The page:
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Cost-of-living crisis is impacting higher salary motivated attrition

Rachel Harte - Claro Wellbeing

A fifth of the UK workforce (19%) plan to leave their current job for a role offering a higher salary if the cost-of-living crisis continues or gets worse next year, according to a new study.

Following record inflation levels, 43% of people in employment say managing their money is their biggest cause of financial stress, found The Workplace Today report*,  which looks at the current workplace wellbeing challenges for employers and employees.

Millennials, those currently aged 26 – 41, were most likely to plan to find a new, higher-paying job, with 21% saying they would do so in the next 12 months. An additional quarter (24%) of Millennials said they would start a side hustle or take a second job.

One in five (20%) Gen Zs, those currently aged 18 – 25, were also considering finding a new job to cope with the cost of living, however, just 14% were willing to start a side hustle, compared to 56% of Millennials and Boomers.

More than a quarter (29%) of workers say paying off debt is their main cause of anxiety, while 27% say not having an emergency fund has been their number one worry.

Rachel Harte, Head of Financial Planning at Claro Wellbeing, says: “With so much uncertainty, and costs rising so rapidly, financial resilience is more important than ever to both employees and the organisations they work for.

“When times get tough, the first thing many employees will do is start looking for a higher-paid job, and employers will be unable to increase the salaries of existing employees to match offers from those that are tempting them away. Stability isn’t guaranteed for anyone.”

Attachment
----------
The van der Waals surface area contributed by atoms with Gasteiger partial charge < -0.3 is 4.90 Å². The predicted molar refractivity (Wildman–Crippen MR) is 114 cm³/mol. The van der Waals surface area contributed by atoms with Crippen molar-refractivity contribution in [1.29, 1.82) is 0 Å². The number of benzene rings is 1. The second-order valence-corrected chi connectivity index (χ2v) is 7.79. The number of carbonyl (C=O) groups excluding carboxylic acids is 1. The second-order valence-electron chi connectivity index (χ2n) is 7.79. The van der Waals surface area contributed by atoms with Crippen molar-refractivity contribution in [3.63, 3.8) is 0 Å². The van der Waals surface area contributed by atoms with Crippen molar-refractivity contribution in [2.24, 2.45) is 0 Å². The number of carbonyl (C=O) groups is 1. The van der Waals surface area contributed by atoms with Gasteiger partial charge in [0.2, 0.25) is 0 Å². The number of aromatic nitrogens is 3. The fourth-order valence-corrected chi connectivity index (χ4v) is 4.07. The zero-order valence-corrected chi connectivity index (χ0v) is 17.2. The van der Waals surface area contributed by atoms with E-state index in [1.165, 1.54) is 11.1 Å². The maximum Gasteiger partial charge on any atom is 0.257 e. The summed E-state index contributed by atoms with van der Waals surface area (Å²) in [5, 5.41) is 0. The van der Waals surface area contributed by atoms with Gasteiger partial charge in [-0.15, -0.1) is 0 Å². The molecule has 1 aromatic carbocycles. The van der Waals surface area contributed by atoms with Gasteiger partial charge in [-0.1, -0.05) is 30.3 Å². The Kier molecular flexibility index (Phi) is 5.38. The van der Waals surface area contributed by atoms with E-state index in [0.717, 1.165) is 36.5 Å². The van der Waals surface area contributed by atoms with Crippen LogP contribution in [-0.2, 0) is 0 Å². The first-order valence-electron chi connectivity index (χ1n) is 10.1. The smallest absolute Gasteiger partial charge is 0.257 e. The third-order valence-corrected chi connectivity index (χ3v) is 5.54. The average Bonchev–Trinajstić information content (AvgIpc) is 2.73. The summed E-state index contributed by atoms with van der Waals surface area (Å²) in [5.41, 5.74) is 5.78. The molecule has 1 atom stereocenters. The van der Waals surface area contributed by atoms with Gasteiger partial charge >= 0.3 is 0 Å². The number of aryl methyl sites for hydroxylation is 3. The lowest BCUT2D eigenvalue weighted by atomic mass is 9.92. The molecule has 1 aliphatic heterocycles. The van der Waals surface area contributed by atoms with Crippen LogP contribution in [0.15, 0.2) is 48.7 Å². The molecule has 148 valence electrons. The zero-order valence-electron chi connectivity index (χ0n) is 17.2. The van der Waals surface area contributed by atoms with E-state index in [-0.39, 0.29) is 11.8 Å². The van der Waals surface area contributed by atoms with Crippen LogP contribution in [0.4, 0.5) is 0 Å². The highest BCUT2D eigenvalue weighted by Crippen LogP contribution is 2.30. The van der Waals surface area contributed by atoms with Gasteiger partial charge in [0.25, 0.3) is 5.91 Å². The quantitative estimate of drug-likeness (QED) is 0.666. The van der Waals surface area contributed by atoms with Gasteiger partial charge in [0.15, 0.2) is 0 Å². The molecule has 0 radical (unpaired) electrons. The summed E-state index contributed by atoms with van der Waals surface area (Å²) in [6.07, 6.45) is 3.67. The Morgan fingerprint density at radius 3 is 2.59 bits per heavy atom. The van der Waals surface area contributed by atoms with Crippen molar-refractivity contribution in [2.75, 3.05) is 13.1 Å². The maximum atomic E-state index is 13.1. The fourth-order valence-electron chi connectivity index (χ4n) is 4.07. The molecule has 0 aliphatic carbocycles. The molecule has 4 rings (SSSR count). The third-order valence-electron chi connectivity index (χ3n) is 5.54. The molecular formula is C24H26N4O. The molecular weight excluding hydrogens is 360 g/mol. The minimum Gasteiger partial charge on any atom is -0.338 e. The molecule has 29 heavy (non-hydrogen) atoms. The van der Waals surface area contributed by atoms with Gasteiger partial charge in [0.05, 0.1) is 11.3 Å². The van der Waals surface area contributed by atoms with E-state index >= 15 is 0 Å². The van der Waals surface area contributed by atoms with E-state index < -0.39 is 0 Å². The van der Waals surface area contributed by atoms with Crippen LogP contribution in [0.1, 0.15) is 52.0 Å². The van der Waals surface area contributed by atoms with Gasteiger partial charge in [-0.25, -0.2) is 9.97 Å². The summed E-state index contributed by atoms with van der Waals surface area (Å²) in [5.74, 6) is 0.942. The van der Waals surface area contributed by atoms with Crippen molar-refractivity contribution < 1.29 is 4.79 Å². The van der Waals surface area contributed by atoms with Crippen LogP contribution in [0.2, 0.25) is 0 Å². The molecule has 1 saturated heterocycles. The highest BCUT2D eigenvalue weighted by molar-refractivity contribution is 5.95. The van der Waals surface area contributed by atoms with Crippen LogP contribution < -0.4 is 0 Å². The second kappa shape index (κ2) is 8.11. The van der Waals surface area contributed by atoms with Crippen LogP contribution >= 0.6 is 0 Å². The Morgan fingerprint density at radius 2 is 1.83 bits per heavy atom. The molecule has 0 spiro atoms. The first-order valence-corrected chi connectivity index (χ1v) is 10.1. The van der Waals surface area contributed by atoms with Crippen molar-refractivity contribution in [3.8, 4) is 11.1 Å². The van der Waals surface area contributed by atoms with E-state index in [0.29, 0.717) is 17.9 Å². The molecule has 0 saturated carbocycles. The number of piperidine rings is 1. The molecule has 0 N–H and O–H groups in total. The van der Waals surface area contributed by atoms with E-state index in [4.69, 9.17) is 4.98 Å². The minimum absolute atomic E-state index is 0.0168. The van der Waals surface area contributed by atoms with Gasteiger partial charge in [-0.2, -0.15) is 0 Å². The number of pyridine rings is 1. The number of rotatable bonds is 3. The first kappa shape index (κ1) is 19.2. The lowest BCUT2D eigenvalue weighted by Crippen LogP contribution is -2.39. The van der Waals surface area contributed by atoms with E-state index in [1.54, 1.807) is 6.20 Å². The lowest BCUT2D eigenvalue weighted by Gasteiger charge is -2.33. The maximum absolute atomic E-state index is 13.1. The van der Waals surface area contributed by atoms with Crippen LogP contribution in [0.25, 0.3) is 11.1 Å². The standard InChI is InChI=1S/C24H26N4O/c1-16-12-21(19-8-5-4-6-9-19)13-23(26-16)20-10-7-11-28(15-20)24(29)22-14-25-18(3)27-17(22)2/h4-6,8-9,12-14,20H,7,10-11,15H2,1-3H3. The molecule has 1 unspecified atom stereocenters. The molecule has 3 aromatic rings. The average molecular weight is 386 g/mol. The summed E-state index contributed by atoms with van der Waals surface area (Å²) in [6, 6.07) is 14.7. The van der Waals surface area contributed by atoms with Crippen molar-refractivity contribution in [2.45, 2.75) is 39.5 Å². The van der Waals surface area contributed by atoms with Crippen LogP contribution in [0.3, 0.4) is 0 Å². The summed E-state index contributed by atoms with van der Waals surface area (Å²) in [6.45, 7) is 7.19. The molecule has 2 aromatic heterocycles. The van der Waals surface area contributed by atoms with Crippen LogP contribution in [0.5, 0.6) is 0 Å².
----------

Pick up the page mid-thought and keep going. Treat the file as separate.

Those on higher salaries are not immune from anxiety caused by soaring costs. Some 41% of those on salaries above £150,000 say managing their money during the cost-of-living crisis is the most significant cause of financial stress, compared to 42% of those earning between £40,000 and £49,000 a year or less.

Almost one in five (19%) workers say they’re planning to learn more about money management if the cost-of-living crisis continues or gets worse. Gen Z were most likely to increase their financial understanding – 25% versus 19% of Millennials, 17% of Gen X and 20% of Boomers.

Rachel Harte, continued: “There are many reasons for a lack of financial resilience. This includes not having the confidence to manage your money, which can leave many feeling overwhelmed. These reasons are not exclusive to age group or stage of life either. 

“Introducing a financial wellbeing programme which includes access to a financial expert and 24/7 on-demand access to financial education resources and budgeting tools is one way of supporting staff with their finances throughout their career. This can also help boost their resilience by giving them the necessary tools to make smarter financial decisions every day.”

*report from Claro Wellbeing

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